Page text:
30 Oct 2019, 11:16 — 7 min read
Background: Examining the quantitative and qualitative factors that impact business valuation, with a special focus on the retail industry.
Online players didn’t just introduce Indians to ecommerce and the convenience of shopping online but also to another important aspect of business namely, valuation. Until the race to valuations began, to most people, a Unicorn meant a legendary creature. Today, it denotes a startup that is valued at USD 1 billion or more. There’s an entire club of unicorns and it’s growing by the day.
With valuations of online players crossing billions of dollars, one wonders how the players manage them. A simple reason could be the sheer population of India—over 130 crore. The players are burning cash, creating market and aiming for market share. Will this end the small retailers? Yes, and no. In a geographically, socially and economically diverse market like India, there’s plenty of space for all players. However, it will intensify the competition, compelling them to figure out survival strategies and differentiators. It is therefore essential to build a scalable business model wherein one can create value for shareholders/owners.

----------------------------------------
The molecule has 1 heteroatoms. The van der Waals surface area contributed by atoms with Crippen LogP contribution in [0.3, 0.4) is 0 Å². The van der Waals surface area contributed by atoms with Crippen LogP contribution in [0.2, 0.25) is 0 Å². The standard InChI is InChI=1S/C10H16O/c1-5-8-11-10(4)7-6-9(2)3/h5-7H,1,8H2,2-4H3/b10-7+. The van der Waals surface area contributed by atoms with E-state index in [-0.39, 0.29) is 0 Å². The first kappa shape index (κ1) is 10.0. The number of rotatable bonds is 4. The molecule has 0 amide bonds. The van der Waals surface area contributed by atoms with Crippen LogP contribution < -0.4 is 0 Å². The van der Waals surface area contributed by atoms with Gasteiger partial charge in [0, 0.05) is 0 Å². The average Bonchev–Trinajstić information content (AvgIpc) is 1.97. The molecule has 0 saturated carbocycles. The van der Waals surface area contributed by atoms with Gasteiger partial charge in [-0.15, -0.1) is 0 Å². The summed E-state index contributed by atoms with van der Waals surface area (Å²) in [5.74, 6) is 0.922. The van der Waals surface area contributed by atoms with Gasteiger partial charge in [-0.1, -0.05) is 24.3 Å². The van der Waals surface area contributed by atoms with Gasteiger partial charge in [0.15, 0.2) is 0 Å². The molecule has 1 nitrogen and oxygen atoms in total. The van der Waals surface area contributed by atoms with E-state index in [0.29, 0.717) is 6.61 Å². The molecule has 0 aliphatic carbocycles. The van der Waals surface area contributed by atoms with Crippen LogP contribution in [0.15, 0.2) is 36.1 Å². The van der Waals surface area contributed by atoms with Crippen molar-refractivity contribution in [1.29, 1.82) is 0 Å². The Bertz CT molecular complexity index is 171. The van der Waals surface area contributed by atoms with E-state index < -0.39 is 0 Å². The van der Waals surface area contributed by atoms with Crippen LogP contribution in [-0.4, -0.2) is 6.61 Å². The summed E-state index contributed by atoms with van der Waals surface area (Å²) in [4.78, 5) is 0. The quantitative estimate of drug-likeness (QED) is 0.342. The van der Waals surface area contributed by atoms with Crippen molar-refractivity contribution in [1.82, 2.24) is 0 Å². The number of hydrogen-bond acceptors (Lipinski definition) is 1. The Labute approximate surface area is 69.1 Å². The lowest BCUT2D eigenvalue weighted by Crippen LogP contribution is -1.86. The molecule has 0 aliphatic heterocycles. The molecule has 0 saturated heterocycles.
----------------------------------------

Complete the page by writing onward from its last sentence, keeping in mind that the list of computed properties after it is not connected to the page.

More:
For those trying to get higher valuations and raise funding, it is important to ensure that hygiene factors like your board, auditors, transparency factors are set to high. To target growth, the business model should be scalable.
Valuation is critical for any retailer’s growth story. Retail valuations have changed ever since the IPO of D-Mart (Avenue Supermart Pvt. Ltd.). D-Mart has led to an investor frenzy for retailers who are good and worth buying and has changed the dynamics of the entire industry.
Valuation has a lot of aspects and not just pure profitability. Let's delve into a few of the important factors...
To us, valuation is a number on which a buyer and seller agree to transact. Even if a company is valued at some amount by a senior valuer, the question is are there buyers at that price? Look at India’s largest retailer Reliance Retail for instance. As per reports in a leading newspaper, the shares were trading off the market at a very high valuation of PE of over 200—nearly double than most of its listed peers. Why was its valuation so high? One has to understand that this is only on off-market trade and that limited supply is the major reason for the high price. But since there were buyers at that price and some sellers too, its valuation was at 200 times FY19 profit. This is what we mean by valuation. For this reason, valuation of a listed company is its traded price. If there is a decent volume which implies buyers and sellers agreeing to transact the valuation is pretty much determined and fair.
Also read: The valuation game: What does it mean?
An important question to consider is why do different companies trade at different PE and EV/EBITDA values? Because it depends on a company’s potential to perform in the future.